Hunger has become a plague in the Caribbean country. President Nicolás Maduro, too busy to satisfy the military and repress the opposition, has forgotten that a population with an empty stomach is an even more fearsome enemy. Yesterday an agent of the Bolivarian National Guard was arrested for killing an 18-year-old woman who was 25 months pregnant, when he opened fire during a distribution of pork legs (the traditional ham that the government delivers at Christmas) and will be accused of homicide, as announced the attorney general, Tarek William Saab. The young woman was part of a group of people who, according to the police, “turned violent”, a situation that the National Guard had tried to calm down until then.

Venezuela has lived through this Christmas numerous spontaneous protests against the failure to offer ham by the Chavista regime at a subsidized price to more than six million families.

The oil country is going through the worst economic and social crisis in its history, and millions of Venezuelans depend, to eat, on the subsidized food scheme that the government has created. In the middle of this “hurricane”, President Maduro raised the minimum wage by 40%, from 177,507 bolivars to 248,510 bolivars, seven dollars at the parallel exchange rate. It is the seventh increase in the last twelve months. The Venezuelan president also decreed an increase of almost double the food voucher known as “cestatícket” “for the protection of the right to food” of the people, he explained.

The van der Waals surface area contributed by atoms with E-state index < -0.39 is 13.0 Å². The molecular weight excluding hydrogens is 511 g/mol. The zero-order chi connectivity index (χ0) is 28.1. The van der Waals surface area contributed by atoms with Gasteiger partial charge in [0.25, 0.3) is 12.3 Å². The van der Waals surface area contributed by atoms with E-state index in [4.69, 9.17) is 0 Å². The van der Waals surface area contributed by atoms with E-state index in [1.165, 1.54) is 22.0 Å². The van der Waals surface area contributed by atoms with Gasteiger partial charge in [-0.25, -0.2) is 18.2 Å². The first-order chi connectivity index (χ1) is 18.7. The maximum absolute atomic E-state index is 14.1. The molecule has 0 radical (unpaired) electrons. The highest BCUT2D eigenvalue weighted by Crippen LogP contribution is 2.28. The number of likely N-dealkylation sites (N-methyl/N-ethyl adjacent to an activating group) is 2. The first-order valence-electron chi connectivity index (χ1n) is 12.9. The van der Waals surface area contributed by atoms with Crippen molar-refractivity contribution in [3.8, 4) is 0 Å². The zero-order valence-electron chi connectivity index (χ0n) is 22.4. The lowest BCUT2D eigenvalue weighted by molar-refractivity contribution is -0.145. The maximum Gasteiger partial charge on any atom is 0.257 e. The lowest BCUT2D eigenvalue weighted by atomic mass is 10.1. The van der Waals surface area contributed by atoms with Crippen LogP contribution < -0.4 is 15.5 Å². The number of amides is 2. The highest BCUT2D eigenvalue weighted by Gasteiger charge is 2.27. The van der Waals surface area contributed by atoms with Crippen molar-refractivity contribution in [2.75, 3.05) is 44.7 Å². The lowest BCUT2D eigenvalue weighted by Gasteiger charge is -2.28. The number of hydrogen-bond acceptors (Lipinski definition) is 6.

Venezuela continues to break negative records and close 2017 with an accumulated inflation of over 2,735%, according to calculations published this weekend by private consultants, since the Government does not publish actual inflation figures. According to some economic analysts, the causes of hyperinflation are the uncontrolled injection of money into the system and the fall in the production of goods, which leads to an imbalance between the abundance of money and the scarcity of supply of products.

Since coming to power in 1999, Chavismo has raised the minimum wage more than 40 times, while thousands of Venezuelan companies were nationalized or closed their doors due to economic policies. The Chavista regime speaks of “induced inflation” by the United States, the international financial system and the opposition.

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